A young man gets an unexpected shot on his favorite show in this nostalgic trip to the 1960s era dance craze that wowed the 1980s.
Philadelphia had a local hit show with a dance show hosted by Perry Parker. One of the biggest fans of the show is suburbanite Del Greene, who dances along to the hits, much to the chagrin of his friends, who see the idea as ridiculous. However, Del decrees that he is planning to go to the studio in hopes of landing a spot on the show. When he arrives, he is shocked to learn that Dugan, one of the most popular dancers on the show has been banned due to his consistent reckless behavior. When Dugan’s girlfriend and partner Vickie needs a new dance partner, Del steps in.
At first, Del is shocked and surprised. However, after an initiation by fellow dancers Popeye and Ivy, Del has proven themselves and earns their respect. With Perry’s support, Del and Vickie soon become the new “it” couple on the show. This leads to dissention between Del and his hometown friends. Nevertheless, Del and Vickie have such natural chemistry on the show that it slowly transfers to real life. However, a chance encounter with Dugan leads to a shocking discovery that Del finds himself at a crossroads. Meanwhile, Perry slowly begins to learn his show is at risk of being cancelled. Will Del and Perry be able to overcome their obstacles and find themselves at a place of peace in a crazy world?
The 1987 hit film Dirty Dancing led to something that temporarily paved the way for a few films in the cinematic world: the 1960s dance craze translating to 1980s film. Hairspray, Purple People Eater, and Shag: The Movie are prime examples of this era of dance with its setting and films made during the 1980s. This film is another example, an underrated one that can be said to be a gender reversal of Hairspray but without the racial tensions and focuses more on a rivalry between city folks and suburbanites with our protagonist Del’s attempt to be in the titular “in-crowd”.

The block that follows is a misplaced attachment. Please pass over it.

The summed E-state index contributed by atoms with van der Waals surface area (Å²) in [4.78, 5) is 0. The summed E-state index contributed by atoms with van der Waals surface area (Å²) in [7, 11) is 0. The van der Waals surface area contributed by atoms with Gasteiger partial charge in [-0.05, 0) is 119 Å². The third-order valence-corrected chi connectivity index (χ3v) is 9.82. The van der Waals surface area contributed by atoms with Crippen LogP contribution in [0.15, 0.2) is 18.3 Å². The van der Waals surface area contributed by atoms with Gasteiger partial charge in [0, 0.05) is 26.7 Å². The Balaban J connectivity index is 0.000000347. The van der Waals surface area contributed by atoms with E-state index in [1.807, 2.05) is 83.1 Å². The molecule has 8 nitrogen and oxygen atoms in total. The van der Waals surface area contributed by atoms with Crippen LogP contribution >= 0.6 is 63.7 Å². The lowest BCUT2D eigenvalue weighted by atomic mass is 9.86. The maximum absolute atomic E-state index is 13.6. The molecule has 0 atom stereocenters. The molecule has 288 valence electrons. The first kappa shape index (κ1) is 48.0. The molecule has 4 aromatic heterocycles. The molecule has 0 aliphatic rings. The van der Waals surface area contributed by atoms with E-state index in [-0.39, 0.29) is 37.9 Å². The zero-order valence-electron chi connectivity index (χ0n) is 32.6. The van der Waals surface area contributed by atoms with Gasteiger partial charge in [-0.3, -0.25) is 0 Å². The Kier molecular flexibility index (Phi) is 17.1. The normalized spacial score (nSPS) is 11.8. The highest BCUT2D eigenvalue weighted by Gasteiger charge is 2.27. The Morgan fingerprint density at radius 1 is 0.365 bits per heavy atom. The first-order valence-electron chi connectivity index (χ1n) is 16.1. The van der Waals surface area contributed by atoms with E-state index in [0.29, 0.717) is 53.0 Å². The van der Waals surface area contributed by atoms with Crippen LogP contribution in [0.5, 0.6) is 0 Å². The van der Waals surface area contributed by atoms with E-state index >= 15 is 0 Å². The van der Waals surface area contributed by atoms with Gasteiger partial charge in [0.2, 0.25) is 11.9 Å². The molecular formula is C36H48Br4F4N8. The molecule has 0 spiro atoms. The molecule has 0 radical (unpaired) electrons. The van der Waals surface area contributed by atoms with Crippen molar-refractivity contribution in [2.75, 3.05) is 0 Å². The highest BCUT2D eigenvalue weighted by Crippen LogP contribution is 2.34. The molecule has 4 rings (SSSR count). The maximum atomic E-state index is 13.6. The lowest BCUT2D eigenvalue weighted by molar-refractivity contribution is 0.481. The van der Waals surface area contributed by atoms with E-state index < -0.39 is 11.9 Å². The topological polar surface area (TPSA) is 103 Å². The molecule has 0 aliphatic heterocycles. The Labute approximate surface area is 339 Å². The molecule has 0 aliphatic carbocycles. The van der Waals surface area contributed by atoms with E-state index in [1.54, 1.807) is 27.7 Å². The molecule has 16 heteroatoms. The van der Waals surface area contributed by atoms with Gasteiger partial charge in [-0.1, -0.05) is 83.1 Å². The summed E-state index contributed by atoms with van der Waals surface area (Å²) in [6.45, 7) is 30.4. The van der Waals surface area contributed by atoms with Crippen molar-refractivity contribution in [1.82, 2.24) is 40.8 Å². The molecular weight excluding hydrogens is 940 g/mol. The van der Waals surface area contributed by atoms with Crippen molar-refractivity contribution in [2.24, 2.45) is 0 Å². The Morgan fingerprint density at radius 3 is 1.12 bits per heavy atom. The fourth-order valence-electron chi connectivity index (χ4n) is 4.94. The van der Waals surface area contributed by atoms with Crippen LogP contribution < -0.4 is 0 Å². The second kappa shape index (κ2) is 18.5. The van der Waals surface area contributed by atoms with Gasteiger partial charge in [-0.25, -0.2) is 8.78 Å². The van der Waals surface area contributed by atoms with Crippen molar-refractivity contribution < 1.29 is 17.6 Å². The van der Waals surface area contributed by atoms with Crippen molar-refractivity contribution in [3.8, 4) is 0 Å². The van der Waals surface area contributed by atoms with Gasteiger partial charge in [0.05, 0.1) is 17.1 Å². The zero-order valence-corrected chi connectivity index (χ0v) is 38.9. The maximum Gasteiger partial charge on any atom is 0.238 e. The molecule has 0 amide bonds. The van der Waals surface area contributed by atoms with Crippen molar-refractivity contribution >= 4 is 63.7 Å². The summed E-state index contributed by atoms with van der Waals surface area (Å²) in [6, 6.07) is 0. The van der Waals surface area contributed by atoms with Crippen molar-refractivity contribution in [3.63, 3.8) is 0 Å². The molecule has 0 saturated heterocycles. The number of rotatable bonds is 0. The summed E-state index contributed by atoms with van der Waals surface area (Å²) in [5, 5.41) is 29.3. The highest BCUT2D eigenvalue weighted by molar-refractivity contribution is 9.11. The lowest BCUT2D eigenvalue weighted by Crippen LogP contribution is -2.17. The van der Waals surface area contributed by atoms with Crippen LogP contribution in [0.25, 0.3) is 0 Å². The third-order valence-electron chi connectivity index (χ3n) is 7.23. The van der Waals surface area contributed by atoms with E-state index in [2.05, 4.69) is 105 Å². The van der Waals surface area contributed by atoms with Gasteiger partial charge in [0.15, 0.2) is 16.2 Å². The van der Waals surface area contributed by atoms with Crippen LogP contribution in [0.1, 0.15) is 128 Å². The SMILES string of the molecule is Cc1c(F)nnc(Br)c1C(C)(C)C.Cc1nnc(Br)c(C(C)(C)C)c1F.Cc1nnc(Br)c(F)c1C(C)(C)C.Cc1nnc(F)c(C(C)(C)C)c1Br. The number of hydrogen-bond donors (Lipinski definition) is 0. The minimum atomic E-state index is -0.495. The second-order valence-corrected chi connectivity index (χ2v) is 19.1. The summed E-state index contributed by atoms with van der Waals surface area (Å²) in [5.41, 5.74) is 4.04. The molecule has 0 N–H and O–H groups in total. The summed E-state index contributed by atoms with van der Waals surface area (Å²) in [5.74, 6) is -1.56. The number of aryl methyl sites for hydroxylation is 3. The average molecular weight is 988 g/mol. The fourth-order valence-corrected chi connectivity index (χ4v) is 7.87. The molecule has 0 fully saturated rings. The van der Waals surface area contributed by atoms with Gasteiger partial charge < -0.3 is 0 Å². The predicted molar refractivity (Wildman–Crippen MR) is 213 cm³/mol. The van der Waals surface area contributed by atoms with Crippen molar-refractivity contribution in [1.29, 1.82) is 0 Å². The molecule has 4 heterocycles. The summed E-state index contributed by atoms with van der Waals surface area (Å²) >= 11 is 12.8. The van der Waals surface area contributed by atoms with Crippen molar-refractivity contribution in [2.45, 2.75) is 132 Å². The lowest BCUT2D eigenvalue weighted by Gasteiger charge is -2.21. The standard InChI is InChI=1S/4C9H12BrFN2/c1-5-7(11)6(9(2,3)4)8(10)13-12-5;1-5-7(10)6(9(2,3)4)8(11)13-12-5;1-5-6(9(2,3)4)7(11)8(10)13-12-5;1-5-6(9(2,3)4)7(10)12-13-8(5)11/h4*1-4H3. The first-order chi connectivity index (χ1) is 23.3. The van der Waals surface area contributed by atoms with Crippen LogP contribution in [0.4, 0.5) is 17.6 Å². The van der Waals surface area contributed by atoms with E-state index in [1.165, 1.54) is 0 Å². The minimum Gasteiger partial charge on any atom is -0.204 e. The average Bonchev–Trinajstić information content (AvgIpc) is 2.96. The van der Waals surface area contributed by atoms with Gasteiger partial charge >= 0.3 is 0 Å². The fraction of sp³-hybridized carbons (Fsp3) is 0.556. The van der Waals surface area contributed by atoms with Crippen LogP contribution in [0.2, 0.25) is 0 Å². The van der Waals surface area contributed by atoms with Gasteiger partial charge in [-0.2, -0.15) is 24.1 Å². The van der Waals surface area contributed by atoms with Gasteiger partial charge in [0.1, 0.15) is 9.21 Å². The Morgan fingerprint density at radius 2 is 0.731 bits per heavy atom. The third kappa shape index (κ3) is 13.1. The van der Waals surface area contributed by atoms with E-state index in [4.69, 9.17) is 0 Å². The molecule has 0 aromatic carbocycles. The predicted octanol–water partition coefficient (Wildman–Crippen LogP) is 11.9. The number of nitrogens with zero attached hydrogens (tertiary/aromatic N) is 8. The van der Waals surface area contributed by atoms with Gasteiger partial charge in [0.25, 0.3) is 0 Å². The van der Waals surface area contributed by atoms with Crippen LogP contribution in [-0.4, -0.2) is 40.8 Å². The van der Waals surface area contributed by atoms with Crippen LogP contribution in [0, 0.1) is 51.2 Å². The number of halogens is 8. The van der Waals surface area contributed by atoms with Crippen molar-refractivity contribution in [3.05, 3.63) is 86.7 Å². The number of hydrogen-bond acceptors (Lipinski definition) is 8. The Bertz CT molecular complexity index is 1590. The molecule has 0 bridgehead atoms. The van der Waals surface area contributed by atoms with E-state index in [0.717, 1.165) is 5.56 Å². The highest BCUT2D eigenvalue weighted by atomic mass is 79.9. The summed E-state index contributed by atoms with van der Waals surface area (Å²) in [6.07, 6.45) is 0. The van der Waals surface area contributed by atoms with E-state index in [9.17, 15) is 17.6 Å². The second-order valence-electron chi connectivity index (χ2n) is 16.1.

What helps in the film is that our protagonist has a connection to both the era and dancing. Donovan Leitch, the son of 1960s singing icon Donovan and is a trained dancer, is perfectly cast as the young Del. When we are introduced to him, he starts with a bang, lip-synching and dancing to “Do You Love Me?” by the Contours. As we Del’s evolution from whipped suburbanite to being a part of the “in-crowd” when he proves himself appearing on the hit local dance show. When he gets somewhat initiated during the show, his moves appease Perry to where he makes him a major fixture as the partner of Vickie, played by Jennifer Runyon while she remains loyal to her boyfriend Dugan, played by Scott Plank.
If there is a character that can said to be annoying almost in its entirety, it’s Wendy Gazelle’s Gail, who does everything she can to make Del well, let’s face it, be submissive to her. She constantly tells him what he needs to do and what he is going to do. Maybe it’s because she harbors feelings for him that when Vickie comes in the picture, feels threatened. She sees her fellow suburbanites as more intelligent than the dancers as see in a pivotal dinner scene that becomes the catalyst for a decision set to change Del in the third act. However, Gail does find some sense of redemption in the final five minutes of the film, and it will have to be seen to believe it.
Joe Pantoliano is great to watch as Perry Parker. He brings that “Joey Pants” charm to the role, a likable dance show host who behind the scenes not only deals with the show possibly being cancelled, but some of his subordinates seem to be in the vein of mobsters. Notably his page, who acts more like a tough guy from Jersey than your stereotypical page. Nevertheless, he sees Del and Vickie as possible savior of the show and yes, he may have a little bit of that shadiness off the set, but he seems like a likable character who loves his job.
The In-Crowd is another fun time trip to the 1960s with the dance craze as a gender reversal of Hairspray only replace racism with city folks vs. suburbanites. The dance scenes are a delight and both Donovan Leitch and “Joey Pants” help drive the film.
WFG RATING: B+
Orion Pictures presents a Force Ten production. Director: Mark Rosenthal. Producers: Lawrence Konner and Keith Rubenstein. Writers: Mark Rosenthal and Lawrence Konner. Cinematography: Anthony Richmond. Editing: Jeffrey Wolf.
Cast: Donovan Leitch, Joe Pantoliano, Jennifer Runyon, Scott Plank, Bruce Kirby, Wendy Gazelle, Sean Gregory Sullivan, Charlotte D’Amboise, Page Hannah, Mark Soper.